server.shutdown()
    server_thread.join()

C Language Details#

Compiler Flags#

I build C and C++ with -pedantic -pedantic-errors -Werror across as many platforms as possible, with some exceptions for old toolchains with very outdated compilers. For Emscripten, I build clean with those settings and with -std=gnu11 for C and -std=gnu++11 for C++. I usually stick to ISO standards, but Emscripten requires GNU for EM_ASM blocks.

If you build with -pedantic, then you may also need -Wno-dollar-in-identifier-extension, because EM_ASM block arguments are assigned automatic names like $0, $1, etc. which are not allowed by the language standard. Similarly, -Wno-gnu-zero-variadic-macro-arguments allows EM_ASM blocks without any arguments.

EM_ASM blocks are for writing inline JavaScript in C code, like you sometimes see assembly language being used on other platforms:

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int year = EM_ASM_INT({
    // This is JavaScript!
    return (new Date()).getFullYear();
});

printf("Hello Year %d\n", year);

Casting Function Pointers#

Whether you target asm.js or WASM, function pointers are small integers like 1, 2, or 0x38 instead of larger values like 0x56242647907e. These numbers are indexes in function tables instead of addresses to function code, and the pointer type associated with the value identifies the table. When you cast a function pointer to a different type and call it, you end up reading an entry from the wrong table.

Thankfully, void and typed data pointers resolve to the same signature, which allows convenient patterns like using functions with typed pointer arguments in places that take callbacks with generic void* parameters. Being able to write functions like void my_cleanup(mytype* object) instead of void my_cleanup(void* object) is a small win for succinct and readable C.

Note that while convenient, this pattern is undefined behavior according to the C standard. The function types are incompatible because their object arguments have incompatible types. Technically, you're not supposed to cast and call one as if it was the other.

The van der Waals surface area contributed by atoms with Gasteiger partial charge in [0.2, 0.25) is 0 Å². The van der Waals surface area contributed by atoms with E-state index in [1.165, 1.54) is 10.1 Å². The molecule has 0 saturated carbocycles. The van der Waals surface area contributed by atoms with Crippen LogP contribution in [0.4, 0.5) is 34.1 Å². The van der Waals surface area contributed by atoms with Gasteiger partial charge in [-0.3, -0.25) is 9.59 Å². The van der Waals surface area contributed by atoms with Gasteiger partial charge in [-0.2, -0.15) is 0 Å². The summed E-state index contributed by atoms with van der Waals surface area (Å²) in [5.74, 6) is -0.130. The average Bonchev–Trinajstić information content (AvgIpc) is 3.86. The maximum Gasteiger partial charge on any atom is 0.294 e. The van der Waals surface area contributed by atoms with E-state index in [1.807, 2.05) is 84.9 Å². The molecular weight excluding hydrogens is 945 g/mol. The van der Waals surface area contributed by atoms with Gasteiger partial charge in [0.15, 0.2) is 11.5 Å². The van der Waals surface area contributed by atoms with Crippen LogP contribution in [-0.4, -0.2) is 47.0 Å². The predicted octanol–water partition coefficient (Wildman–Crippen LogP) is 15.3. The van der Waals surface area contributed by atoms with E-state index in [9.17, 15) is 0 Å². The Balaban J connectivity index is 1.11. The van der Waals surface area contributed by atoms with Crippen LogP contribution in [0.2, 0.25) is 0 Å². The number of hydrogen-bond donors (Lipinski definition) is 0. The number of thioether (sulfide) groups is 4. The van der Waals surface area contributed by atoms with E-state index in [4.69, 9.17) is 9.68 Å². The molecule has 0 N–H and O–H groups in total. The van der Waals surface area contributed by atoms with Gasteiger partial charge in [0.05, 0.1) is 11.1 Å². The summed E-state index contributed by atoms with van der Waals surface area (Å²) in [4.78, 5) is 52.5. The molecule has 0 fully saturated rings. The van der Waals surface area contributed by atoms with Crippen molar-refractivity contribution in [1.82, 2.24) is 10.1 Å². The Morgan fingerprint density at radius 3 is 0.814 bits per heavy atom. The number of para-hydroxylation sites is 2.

While functions with matching void* and mytype* arguments might be interchangeable in practice, functions with and functions without return values are definitely not. I once changed a function that used to not return anything to return a number, but I overlooked a place where it was still being used as a callback without a return value... The program kept running fine on amd64 and ARM, but it threw an exception in the browser because it read at an invalid index from the wrong function table.

Order of Evaluating Function Arguments#

When you make a call like f(g(x), h(y)), does it matter which one of g(x) and h(y) runs first? If it does, or if you want to guarantee the same order on every platform, then you need to evaluate them separately beforehand:

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int g_result = g(x);
int h_result = h(y);

f(g_result, h_result);

I hit this problem while working on procedurally-generated game levels. Both g and h used the same random number generator, and they each received different values from it depending on the order they ran. The generated levels looked different between the desktop and web game builds, despite starting from the same PRNG seed.


Program Flow#

The Infinite Game Loop#

The old-school game loop might look something like this:

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while(game_is_running()) {
    game_run_frame();
}

Unfortunately this simple pattern does not work here. An infinite game loop would never give the browser a chance to handle user input or render any updates. Instead, the pattern is to run a single game frame and hand control back to the browser. You do so by registering a frame callback and giving up control of execution:

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void game_loop_callback(void)
{
    if(game_is_running()) {
        game_run_frame();
    } else {
        emscripten_cancel_main_loop();
    }
}

emscripten_set_main_loop(game_loop_callback, 0, true);

In the call to emscripten_set_main_loop,

Exiting the Program#

Emscripten programs call emscripten_force_exit(int code) where they would normally call exit(int code). I use this function at the end of a fatal error handler routine, otherwise the application naturally exits when the browser is closed.


Using Files#

Embedded Files#

Emscripten makes it easy to bundle up and embed files and directories for the application to use, like music and images. You can add them with --preload-file linker flags that identify local files and set their run-time paths.

Here is an example project with separate trees for assets, source code, and build files:

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Project/
├── assets/
│   ├── image.png
│   └── sound.wav
├── build/
│   ├── Makefile
│   ├── Project.data
│   ├── Project.html
│   ├── Project.js
│   └── Project.wasm
└── source/
    └── main.c

You would build Project.html like this:

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cd Project/build/
source $EMSCRIPTEN/emsdk_env.sh
emmake make

If the application wants to access Project/assets/image.png as assets/image.png at run-time, and given that we are building from Project/build/, the preload flag should look like so:

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# --preload-file <build-time path>@<run-time path>
--preload-file ../assets/image.png@assets/image.png

Finally, you can declare all the files and automate the flags:

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MY_FILES := assets/image.png assets/sound.wav